Crawl Space Stabilizers
Structural problems, such as sagging beams, settling columns, or fatigued floor joists, are all too common in a crawlspace. Settling columns in a crawl space are most commonly caused by weak supporting soils underneath that cannot stand up under the weight and pressure being transferred to them through the home. Over time, these weak soils will begin to shift and settle due to changes in density and moisture content. As this occurs, the columns and beams will begin to move out of position.
Sagging beams and floor joists are commonly caused by the improper spacing of the existing pier columns. By placing pier columns too far apart, beams can become overloaded, forcing them to bend and sag. This leads to sagging floors above, cracks in the walls, and a variety of other foundation issues.
Options for Crawl Space Repair
Rebuilding the crawl space is not necessarily the best option for a crawl space repair; there are installations that can be done in a day or two's time that will both reinforce the structure and potentially return the floor to its original position. The following is a list of common crawl space structural repair options:
Concrete Columns and Additional Shimming
In some cases, concrete columns are constructed in the crawlspace to add solid, rigid support underneath the home. However, these columns are tine consuming to create, as a wait is necessary while the concrete cures. Because the columns are not adjustable, they will not return the structure to the original position. Additionally, non-adjustable columns will need to have additional shimming installed if the damage worsens.
Additional shimming is a temporary fix at best. Once installed, the space must continued to be shimmed and reshimmed, as the damages will recur. As with concrete columns, reshimming cannot lift floors and walls.
Crawl Space Jacks
Crawl space jacks are adjustable metal beams that are installed in a crawl space via portable support beams. To be installed, a hole is dug and a solid base of engineered fill is established underneath the crawl space jacks, and a pre-cast concrete base levels the beam at its base on the ground. A threaded metal rod is cut to the appropriate length, assembled, and mounted on the base. The system site is then tightened and adjusted to fit on the floor beams above.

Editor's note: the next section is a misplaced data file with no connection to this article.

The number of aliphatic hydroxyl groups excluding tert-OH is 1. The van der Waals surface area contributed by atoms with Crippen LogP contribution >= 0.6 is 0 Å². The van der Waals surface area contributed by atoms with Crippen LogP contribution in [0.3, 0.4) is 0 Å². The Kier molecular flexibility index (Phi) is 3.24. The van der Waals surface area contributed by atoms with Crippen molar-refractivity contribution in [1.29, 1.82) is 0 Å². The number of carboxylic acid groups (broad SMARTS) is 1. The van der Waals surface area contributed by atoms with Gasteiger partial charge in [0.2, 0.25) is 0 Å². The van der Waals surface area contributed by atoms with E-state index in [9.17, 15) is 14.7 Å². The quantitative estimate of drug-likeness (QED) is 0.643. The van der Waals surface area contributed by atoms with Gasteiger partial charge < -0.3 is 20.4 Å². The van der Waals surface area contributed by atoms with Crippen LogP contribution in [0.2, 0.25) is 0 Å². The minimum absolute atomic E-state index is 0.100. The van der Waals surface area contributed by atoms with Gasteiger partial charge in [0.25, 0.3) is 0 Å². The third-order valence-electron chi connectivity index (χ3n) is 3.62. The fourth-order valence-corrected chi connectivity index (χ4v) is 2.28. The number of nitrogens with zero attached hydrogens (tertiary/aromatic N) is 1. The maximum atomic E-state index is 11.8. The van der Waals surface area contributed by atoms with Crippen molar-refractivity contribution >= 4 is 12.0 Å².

Crawl Space Jacks can be installed in even cramped spaces without the mess of concrete or the need to wait it to cure. In addition, they provide immediate stabilization and results, and because they can be adjusted, they can be used to help move the floors and walls above to their original position.
These crawlspace jacks work by transferring the load of the home from the beams and supports downward into existing soils. They're stronger and better at bracing homes than concrete beams, and they're able to be installed as part of a crawl space encapsulation system. The installation usually can be completed within a day, making for the best all-around option.
Light-duty Jack Posts
Light-duty crawl space jack posts are designed as a cheaper alternative to the more rugged designs on the market. They have very limited load-bearing capacities and are difficult to adjust. They're often not installed with an engineered fill underneath, and as such, they depend on the same weak supporting soils that caused the crawlspace supports to fail in the first place. They're a better option than concrete columns, but ultimately they're not the best option for a crawl space.
Heavy-duty Jack Posts
Heavy-duty jack posts made with galvanized steel will prove to be the strongest, most corrosion-resistant solution for crawl space structural supports. These jack posts should be able to hold well upwards of 50,000 lbs of weight per brace and can be adjusted easily to restore the home's structure and property value. They use a base of engineered fill underneath for added support, and they install with no need for additional shimming later. This is easily the best option for crawl space repair.
Crawl space supports are best used in conjunction with a crawl space liner and the other components of a crawl space encapsulation system. Installing a vapor barrier and sealing the vents will preserve all wood support beams and structures, keeping them strong and ready to hold your house up for the long haul. Click to learn more about crawl space encapsulation!